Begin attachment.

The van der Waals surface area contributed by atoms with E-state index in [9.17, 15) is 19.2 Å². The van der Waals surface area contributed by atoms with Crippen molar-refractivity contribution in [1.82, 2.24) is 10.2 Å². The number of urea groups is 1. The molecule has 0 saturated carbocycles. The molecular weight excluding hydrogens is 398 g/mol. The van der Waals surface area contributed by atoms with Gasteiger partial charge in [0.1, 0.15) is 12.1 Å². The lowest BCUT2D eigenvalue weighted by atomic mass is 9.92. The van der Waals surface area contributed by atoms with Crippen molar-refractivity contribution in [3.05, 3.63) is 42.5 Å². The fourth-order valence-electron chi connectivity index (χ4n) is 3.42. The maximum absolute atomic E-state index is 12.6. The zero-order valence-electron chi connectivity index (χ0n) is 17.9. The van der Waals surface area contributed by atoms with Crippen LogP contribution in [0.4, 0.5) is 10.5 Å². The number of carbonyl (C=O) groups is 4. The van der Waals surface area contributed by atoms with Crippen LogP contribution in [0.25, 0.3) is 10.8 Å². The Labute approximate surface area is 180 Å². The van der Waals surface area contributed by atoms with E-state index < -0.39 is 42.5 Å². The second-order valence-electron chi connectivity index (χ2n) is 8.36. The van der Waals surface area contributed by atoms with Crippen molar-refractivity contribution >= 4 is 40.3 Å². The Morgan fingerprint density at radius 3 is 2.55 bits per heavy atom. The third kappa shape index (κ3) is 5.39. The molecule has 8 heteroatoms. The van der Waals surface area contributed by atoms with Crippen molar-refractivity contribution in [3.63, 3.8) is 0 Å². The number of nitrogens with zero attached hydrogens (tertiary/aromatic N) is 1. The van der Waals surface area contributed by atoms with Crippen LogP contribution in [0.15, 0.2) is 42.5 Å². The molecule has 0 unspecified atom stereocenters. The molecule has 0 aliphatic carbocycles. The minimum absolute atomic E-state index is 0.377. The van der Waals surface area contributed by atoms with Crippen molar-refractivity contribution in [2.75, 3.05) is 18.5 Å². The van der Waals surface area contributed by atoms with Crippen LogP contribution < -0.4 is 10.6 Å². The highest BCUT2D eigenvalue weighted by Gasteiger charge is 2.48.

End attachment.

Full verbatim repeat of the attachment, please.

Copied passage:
The van der Waals surface area contributed by atoms with E-state index in [9.17, 15) is 19.2 Å². The van der Waals surface area contributed by atoms with Crippen molar-refractivity contribution in [1.82, 2.24) is 10.2 Å². The number of urea groups is 1. The molecule has 0 saturated carbocycles. The molecular weight excluding hydrogens is 398 g/mol. The van der Waals surface area contributed by atoms with Gasteiger partial charge in [0.1, 0.15) is 12.1 Å². The lowest BCUT2D eigenvalue weighted by atomic mass is 9.92. The van der Waals surface area contributed by atoms with Crippen molar-refractivity contribution in [3.05, 3.63) is 42.5 Å². The fourth-order valence-electron chi connectivity index (χ4n) is 3.42. The maximum absolute atomic E-state index is 12.6. The zero-order valence-electron chi connectivity index (χ0n) is 17.9. The van der Waals surface area contributed by atoms with Crippen LogP contribution in [0.4, 0.5) is 10.5 Å². The number of carbonyl (C=O) groups is 4. The van der Waals surface area contributed by atoms with Crippen LogP contribution in [0.25, 0.3) is 10.8 Å². The Labute approximate surface area is 180 Å². The van der Waals surface area contributed by atoms with E-state index < -0.39 is 42.5 Å². The second-order valence-electron chi connectivity index (χ2n) is 8.36. The van der Waals surface area contributed by atoms with Crippen molar-refractivity contribution >= 4 is 40.3 Å². The Morgan fingerprint density at radius 3 is 2.55 bits per heavy atom. The third kappa shape index (κ3) is 5.39. The molecule has 8 heteroatoms. The van der Waals surface area contributed by atoms with Crippen molar-refractivity contribution in [3.63, 3.8) is 0 Å². The number of nitrogens with zero attached hydrogens (tertiary/aromatic N) is 1. The van der Waals surface area contributed by atoms with Crippen LogP contribution in [0.15, 0.2) is 42.5 Å². The molecule has 0 unspecified atom stereocenters. The molecule has 0 aliphatic carbocycles. The minimum absolute atomic E-state index is 0.377. The van der Waals surface area contributed by atoms with Crippen molar-refractivity contribution in [2.75, 3.05) is 18.5 Å². The van der Waals surface area contributed by atoms with Crippen LogP contribution < -0.4 is 10.6 Å². The highest BCUT2D eigenvalue weighted by Gasteiger charge is 2.48.